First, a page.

In 2012, the Supreme Court had already ruled this mandate legal by declaring that it fit under the tax prerogative of Congress (NFIB v. Sebelius). And in 2015, it again confirmed its legality by authorizing the federal government to provide fiscal advantages to help the middle class and the poor get insurance nationwide (King v. Burwell). However the 2017 Tax Cuts and Jobs Act reduced the initially scheduled fine to zero dollars. The Supreme Court has until the month of June to decide, and we will see if the nomination of two conservative judges by president Trump has changed its position on the right to health.
If the Supreme Court decides that the ACA is unconstitutional, it is estimated that close to 20 million Americans could lose their insurance coverage. To that number, can be added the victims of the pandemic. Hundreds of thousands of people on unemployment today have to turn to the program in order to quickly get insured and at a lesser cost. To the 20 million uninsured Americans in 2019, there could be an additional one million. Many Americans have already said that without the ACA, they could not have gotten health insurance to protect themselves from the pandemic.
Left: The Supreme Court's decision is expected by June (Source Ian Hutchinson - Unsplash).
Right: New York City shops closed. At the height of the epidemic in May, over 24 million Americans found themselves unemployed (Source: Jack Cohen - Unsplash).
The safety net of these different options still seems quite inadequate for the consequences of this public health crisis. Covid-19 has accelerated the social crisis in the United States by plunging thousands of people into poverty. The ACA had already been criticized for its lack of ambition since it really isn't universal health coverage as advocated by the unhappy candidates Elizabeth Warren and Bernie Sanders - or that most in western European countries have. The Covid-19 pandemic highlights these failures and leads to seriously rethinking the US' social system.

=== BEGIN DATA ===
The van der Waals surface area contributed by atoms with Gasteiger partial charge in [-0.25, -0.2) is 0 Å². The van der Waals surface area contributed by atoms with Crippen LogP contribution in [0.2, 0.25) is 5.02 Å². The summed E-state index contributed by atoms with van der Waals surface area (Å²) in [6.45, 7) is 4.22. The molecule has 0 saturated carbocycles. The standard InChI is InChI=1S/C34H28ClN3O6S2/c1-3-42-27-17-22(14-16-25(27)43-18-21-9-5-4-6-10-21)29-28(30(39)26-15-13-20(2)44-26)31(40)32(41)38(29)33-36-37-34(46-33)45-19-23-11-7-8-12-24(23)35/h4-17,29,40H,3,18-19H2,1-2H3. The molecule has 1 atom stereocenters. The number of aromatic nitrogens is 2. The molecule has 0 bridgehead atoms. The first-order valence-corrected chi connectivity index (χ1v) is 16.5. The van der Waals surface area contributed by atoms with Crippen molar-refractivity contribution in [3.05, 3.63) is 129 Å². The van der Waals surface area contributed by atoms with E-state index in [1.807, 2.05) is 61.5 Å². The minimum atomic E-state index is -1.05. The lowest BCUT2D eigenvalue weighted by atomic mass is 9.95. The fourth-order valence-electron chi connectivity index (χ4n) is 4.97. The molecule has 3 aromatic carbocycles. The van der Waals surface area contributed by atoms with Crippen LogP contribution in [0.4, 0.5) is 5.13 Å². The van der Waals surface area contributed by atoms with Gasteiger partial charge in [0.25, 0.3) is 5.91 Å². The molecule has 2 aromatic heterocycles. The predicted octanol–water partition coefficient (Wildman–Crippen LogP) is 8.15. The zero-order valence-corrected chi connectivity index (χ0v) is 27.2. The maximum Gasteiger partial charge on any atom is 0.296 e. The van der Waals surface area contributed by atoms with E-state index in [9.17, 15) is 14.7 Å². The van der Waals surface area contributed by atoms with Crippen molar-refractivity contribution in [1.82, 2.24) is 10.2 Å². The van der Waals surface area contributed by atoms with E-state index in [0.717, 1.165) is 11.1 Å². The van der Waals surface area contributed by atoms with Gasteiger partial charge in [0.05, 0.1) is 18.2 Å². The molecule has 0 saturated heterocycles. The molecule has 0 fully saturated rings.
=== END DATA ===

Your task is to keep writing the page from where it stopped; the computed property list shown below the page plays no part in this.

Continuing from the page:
For his part, Joe Biden has long been vague about his politics on healthcare. The growth of the crisis has forced him to become more ambitious. He proposes a reinforcement of the ACA, by increasing financial assistance as well as a "Bidencare" - but by still leaving the health insurance sphere in the hands of the private sector. The federal government would negociate the cost of care as many private companies do with their employees. Anybody could use this market and find cheaper insurance than the one provided by one's job, which would significantly reduce the hold by private insurance companies when negotiating with individuals. Joe Biden also indicated his wish to extend Medicaid coverage to 12 States that are still refusing to do it despite the ACA vote. It would be the quickest way to provide coverage to close to 4 million still uninsured people.
But to be able to accomplish all of that, the President-Elect must deal with uncooperative States and a legislative House that is still hesistant. In Congress, he will have to convince his party's left wing that doesn't find this plan ambitious enough. At the Senate, where the Democrats only have 48 seats for now, all eyes are focused on Georgia, whose two seats are still in the balance since the election was too close in November. The major role this southern State played into Joe Biden's election has led the Democratic party to hope for a Senate majority. Time is ticking. On top of the many crises the US is going through already, there is the risk of adding a health insurance crisis. It would add to an already heavy outcome in the number of pandemic victims, and the overwhelmed hospitals would have to deal with a major financial crisis by continuing to care, at a loss, for uninsured people.
Marie Assaf is a doctoral student in Political Science at the Centre d'Études Nord Américaines (CENA), EHESS and winner of the 2020-2021 Institut des Amériques-Fulbright award.